THE $109 million recreation centre being built at Cockburn Central West finally has a name: Cockburn ARC (Aquatic and Recreation Centre).
Cockburn councillors signed off on the name at a special council meeting on Thursday night, but not before a late dose of drama.
The recommendation put to councillors was to back Cockburn ARC as the name of the facility, following a poll of 1194 residents.
Of the residents surveyed, 52 per cent chose ARC as the preferred name.
That was despite the alternative choice, STAR (Sports, Training, Aquatic and Recreation) Centre Cockburn, being more popular in three of the four age categories measured.
With the report put to councillors providing only the age breakdowns as a percentage, councillors Lee-Anne Smith and Kevin Allen questioned whether the same amount of people in each age group were polled.
The data was not available but Cockburn corporate communications manager Sam Seymour-Eyles said ReachTEL’s sample of random residents was comparable to the ABS data of the area.
The name and a funding request to develop a style guide was then voted down because an absolute majority could not be secured, with Cr Smith suggesting more public consultation and Cr Bart Houwen putting forward that a branding expert pick the name.
Chief executive Stephen Cain said that would take the decision away from the council.
But after years of working towards a sufficient name, Cr Houwen said: “Council can’t make a decision.”
In the end councillors dropped point two of the original recommendation, a request for $32,300 to develop a style guide, and backed ARC as the name.
Without the funding request, a simple majority could be used to pass the name.
The decision brought to an end more than 24 months of research and debate.
That included work by council staff and a brand professional, focus groups in December, and a community survey in February/March.
Councillors extended the challenge further by rejecting Cockburn ARC as the facility’s name in mid-April.
On April 14 the council resolved to defer naming the facility so it could poll residents over Cockburn ARC and Star Centre Cockburn.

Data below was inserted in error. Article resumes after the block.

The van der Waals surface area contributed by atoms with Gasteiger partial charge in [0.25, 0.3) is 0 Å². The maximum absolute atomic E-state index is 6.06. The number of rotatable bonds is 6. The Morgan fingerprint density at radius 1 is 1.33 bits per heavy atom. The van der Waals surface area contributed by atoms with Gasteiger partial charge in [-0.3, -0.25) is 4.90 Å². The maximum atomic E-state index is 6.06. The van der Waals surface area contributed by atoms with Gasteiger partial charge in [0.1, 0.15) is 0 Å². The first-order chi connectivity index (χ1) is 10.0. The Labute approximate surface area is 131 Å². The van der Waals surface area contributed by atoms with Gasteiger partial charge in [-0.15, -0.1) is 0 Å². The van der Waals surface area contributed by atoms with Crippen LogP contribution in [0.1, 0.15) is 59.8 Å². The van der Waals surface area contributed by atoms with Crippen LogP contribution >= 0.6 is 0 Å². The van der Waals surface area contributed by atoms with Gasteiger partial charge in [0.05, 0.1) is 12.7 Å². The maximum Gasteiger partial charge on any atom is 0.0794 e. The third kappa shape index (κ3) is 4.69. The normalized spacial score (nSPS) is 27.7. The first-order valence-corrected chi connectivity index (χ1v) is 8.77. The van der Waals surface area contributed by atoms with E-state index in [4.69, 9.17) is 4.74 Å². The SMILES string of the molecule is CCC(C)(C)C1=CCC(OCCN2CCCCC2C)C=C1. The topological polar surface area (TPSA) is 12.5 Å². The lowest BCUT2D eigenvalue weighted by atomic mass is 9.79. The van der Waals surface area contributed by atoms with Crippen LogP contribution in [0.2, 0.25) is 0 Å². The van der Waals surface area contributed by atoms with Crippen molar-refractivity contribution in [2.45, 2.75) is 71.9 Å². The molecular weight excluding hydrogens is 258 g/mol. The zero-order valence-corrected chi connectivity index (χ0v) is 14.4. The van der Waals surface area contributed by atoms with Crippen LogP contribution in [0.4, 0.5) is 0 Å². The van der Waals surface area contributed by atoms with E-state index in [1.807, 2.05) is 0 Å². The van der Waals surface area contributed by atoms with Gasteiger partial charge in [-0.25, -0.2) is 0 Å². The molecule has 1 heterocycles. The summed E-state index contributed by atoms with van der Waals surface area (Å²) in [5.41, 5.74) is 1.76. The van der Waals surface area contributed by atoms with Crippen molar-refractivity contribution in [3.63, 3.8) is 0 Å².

Sixty-three per cent of 18-34-year-olds voted for the City’s selection.
“As the aquatic centre will rely on a high proportion of younger persons for its patronage, it’s important that the name appeal to this age group,” Ms Seymour-Eyles said.
With funding dropped, the style guide will now be done in-house, with any monetary requirements to come back to council.
Ms Seymour-Eyles said having a name would enable the City’s marketing team to get to work determining a logo, colours and other style matters to give the facility its “unique identity”.
She said recent surveys had helped generate considerable interest in the facility and overcome the perception it was a Fremantle Football Club facility.
The Dockers will move there, but will name their quarters separately.
The facility is scheduled to open in April.
Poll breakdown (1194 residents surveyed).
Cockburn ARC (Aquatic and Recreation Centre) secured 52 per cent of the total vote, females 49 per cent, males 55 per cent, 18-34 year-olds 63 per cent, 35-50 year-olds 48 per cent, 51-65 year-olds 46 per cent, people 65 and over 43 per cent.
Star Centre Cockburn (Sports, Training, Aquatic and Recreation) secured 48 per cent of the total vote, females 51 per cent, males 45 per cent, 18-34 year-olds 37 per cent, 35-50 year-olds 52 per cent, 51-65 year-olds 54 per cent, people 65 and over 57 per cent.
Importance of a logo:
It took more than two years to choose a name for the future recreation centre at Cockburn Central West, but H Factor business consultant Andrew Seinor says a good logo will be more important.
With Cockburn ARC due to be finished by next April, Mr Seinor said the logo was important to nail down soon so the City of Cockburn can begin marketing the facility.
“A name is important but it isn’t make or break,” he said.
“With Perth Arena, the name is a statement of what it is. It doesn’t really have any emotional connection to it.
“A logo helps establish a connection with the community and explain what the facility stands for.
“It’s how the City can create a community story people can associate with, especially over time.”